"Moonlight " is as wistful a film as its title might suggest. Director Barry Jenkins, in only his second feature, has created a singularly powerful and masterfully restrained work of art about a young man's coming of age in South Florida told in three different stages — child, teenager and young adult.
This is no "Boyhood," however. There are three actors portraying Chiron (surely to be a Sophie's Choice come awards season), and although it takes a bit of imagination to accept the three as the same person, "Moonlight" feels somehow even more poignant than that 12-year experiment. That's no small feat, and perhaps that's because of the power of the subject and its exploration of the gayness of an African American man.
But Jenkins has also accomplished something truly extraordinary in that "Moonlight" feels as real and raw and vague and specific as a memory. That this all coalesces into a coherent and impactful story is a testament to his singular talent — not to mention how wildly different it is from his debut, "Medicine for Melancholy."
Jenkins adapted "Moonlight" from Tarell Alvin McCraney's play "In Moonlight Black Boys Look Blue." The subject, Chiron (played first by the promising newcomer Alex Hibbert) is introduced as a wisp of a boy in a rough, sunny neighborhood. He's being chased by some kids when he finds refuge in a blighted apartment. An adult on the streets notices the scene and comes to Chiron's aid, coaxing him out of hiding and back into the world.
Something is not right with this quiet little boy and this man, Juan (a powerful standout Mahershala Ali), and his girlfriend Teresa (Janelle Monáe) are generous and well off enough to help. We soon find out that Chiron is indeed from an unstable home. His mother, Paula (Naomie Harris, showing grit and substance) is fiercely protective of her little boy when she's alert, but she's also a full blown addict. It's a condition that only worsens with time.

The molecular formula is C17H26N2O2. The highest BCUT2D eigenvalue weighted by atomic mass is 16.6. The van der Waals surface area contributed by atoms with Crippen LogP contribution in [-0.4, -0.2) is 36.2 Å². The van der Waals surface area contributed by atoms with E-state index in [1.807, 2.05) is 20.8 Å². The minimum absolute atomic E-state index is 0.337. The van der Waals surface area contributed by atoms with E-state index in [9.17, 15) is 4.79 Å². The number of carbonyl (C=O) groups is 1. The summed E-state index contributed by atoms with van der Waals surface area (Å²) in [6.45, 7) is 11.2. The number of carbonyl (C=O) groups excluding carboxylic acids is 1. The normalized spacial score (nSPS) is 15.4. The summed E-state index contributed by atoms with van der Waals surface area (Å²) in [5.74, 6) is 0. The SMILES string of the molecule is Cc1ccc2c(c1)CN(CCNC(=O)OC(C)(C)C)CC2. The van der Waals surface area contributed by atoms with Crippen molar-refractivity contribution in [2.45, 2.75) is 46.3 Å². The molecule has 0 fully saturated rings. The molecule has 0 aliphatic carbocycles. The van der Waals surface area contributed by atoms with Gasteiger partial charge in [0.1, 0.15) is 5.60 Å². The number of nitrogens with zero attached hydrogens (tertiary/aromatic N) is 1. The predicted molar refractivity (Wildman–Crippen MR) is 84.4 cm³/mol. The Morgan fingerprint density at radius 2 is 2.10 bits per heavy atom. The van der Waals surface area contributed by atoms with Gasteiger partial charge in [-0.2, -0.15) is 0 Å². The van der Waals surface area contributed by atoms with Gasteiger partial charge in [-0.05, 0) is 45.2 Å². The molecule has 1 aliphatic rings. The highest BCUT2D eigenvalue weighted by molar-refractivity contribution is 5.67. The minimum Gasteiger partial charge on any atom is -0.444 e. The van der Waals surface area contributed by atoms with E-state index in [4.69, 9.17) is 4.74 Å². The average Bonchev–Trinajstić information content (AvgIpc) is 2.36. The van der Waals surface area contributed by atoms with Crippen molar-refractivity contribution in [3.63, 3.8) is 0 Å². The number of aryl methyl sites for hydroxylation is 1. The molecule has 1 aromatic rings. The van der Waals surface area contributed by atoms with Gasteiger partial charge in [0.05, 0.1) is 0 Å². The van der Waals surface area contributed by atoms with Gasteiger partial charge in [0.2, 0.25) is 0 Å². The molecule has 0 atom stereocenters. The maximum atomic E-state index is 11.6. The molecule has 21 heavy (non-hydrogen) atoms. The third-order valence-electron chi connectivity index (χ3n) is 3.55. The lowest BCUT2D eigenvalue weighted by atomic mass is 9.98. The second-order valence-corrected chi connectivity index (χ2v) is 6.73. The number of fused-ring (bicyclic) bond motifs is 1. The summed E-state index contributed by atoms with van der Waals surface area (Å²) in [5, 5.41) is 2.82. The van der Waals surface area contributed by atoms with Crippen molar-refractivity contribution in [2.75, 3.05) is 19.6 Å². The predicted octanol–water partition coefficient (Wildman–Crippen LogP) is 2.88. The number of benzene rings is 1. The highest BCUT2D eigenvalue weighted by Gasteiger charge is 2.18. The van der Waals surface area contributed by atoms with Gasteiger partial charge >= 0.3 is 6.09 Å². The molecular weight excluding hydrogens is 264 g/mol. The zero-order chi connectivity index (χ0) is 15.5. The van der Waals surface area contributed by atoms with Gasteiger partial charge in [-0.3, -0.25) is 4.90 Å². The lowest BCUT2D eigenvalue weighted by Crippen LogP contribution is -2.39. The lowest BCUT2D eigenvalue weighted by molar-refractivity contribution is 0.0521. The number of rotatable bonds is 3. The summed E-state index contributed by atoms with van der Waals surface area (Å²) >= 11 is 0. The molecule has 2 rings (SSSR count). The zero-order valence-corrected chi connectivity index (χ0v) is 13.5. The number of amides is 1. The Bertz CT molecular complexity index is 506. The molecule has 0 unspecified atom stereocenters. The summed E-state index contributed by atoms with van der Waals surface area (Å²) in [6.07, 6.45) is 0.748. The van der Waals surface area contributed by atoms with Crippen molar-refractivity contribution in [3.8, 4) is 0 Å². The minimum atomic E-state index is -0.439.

Thus, Chiron bumbles back and forth between the nurturing hominess of basic strangers, the coldness of school and the ugliness of his mother's place. There's also the uncomfortable truth that Paula buys her drugs from Juan's men. His savoir is the reason he needs saving.
The raw edges of his life are even more frayed when we meet up with him again as a teenager. Chiron (now played by Ashton Sanders) has shot up like a reed, but not yet out. His stature and quietude make him even more of a target for the hulking, clique-y boys around him, who bully and taunt him with glee.
It's only Kevin (played by Jaden Piner as a child, Jharrel Jerome as a teen and André Holland as an adult) who provides any sort of friendship throughout his life. In the teenage section, the two share an intense and passionately physical connection one night on the beach — an interaction that, however fleeting, will follow him for years.
A moment of rage stemming from the newly awakened Chiron will define the next chapter of his life, too. But I'll refrain from describing this third part. It's a transformation that's best experienced, and it's one that left my heart in pieces.
"Moonlight" is not propelled by story so much as atmosphere — a melancholy blend of music, careful imagery and colors and repeating motifs that will linger in your mind long after the credits roll. It's one of the most exciting character studies in recent memory and one that will endure beyond the politics and impermanence of awards season.
Hopefully it doesn't take Jenkins another eight years to make a film. But we can take comfort in the very strong likelihood that, even if it does, it will be well worth the wait.
"Moonlight," an A24 release, is rated R by the Motion Picture Association of America for "some sexuality, drug use, brief violence, and language throughout." Running time: 110 minutes. Four stars out of four.
MPAA Definition of R: Restricted. Under 17 requires accompanying parent or adult guardian.
Follow AP Film Writer Lindsey Bahr on Twitter: www.twitter.com/ldbahr